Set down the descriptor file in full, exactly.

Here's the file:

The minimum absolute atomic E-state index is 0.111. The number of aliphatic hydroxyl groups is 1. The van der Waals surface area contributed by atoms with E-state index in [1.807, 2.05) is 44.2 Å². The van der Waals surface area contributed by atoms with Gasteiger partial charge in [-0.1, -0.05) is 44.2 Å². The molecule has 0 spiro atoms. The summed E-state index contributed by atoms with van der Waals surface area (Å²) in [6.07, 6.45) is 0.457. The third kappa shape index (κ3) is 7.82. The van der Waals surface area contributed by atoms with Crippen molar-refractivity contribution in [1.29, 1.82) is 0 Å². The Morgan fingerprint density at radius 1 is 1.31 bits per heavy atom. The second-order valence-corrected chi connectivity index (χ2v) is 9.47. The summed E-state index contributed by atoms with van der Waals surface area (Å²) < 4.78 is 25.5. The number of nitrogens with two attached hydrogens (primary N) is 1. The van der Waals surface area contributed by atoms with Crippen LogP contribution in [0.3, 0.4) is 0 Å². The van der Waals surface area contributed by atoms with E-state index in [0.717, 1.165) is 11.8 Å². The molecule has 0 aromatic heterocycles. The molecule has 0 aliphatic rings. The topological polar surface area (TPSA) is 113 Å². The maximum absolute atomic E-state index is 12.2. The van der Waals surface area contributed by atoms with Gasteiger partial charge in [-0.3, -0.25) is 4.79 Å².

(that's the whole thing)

The minimum absolute atomic E-state index is 0.111. The number of aliphatic hydroxyl groups is 1. The van der Waals surface area contributed by atoms with E-state index in [1.807, 2.05) is 44.2 Å². The van der Waals surface area contributed by atoms with Gasteiger partial charge in [-0.1, -0.05) is 44.2 Å². The molecule has 0 spiro atoms. The summed E-state index contributed by atoms with van der Waals surface area (Å²) in [6.07, 6.45) is 0.457. The third kappa shape index (κ3) is 7.82. The van der Waals surface area contributed by atoms with Crippen molar-refractivity contribution in [1.29, 1.82) is 0 Å². The Morgan fingerprint density at radius 1 is 1.31 bits per heavy atom. The second-order valence-corrected chi connectivity index (χ2v) is 9.47. The summed E-state index contributed by atoms with van der Waals surface area (Å²) < 4.78 is 25.5. The number of nitrogens with two attached hydrogens (primary N) is 1. The van der Waals surface area contributed by atoms with Crippen LogP contribution in [0.3, 0.4) is 0 Å². The van der Waals surface area contributed by atoms with E-state index in [0.717, 1.165) is 11.8 Å². The molecule has 0 aromatic heterocycles. The molecule has 0 aliphatic rings. The topological polar surface area (TPSA) is 113 Å². The maximum absolute atomic E-state index is 12.2. The van der Waals surface area contributed by atoms with Gasteiger partial charge in [-0.3, -0.25) is 4.79 Å².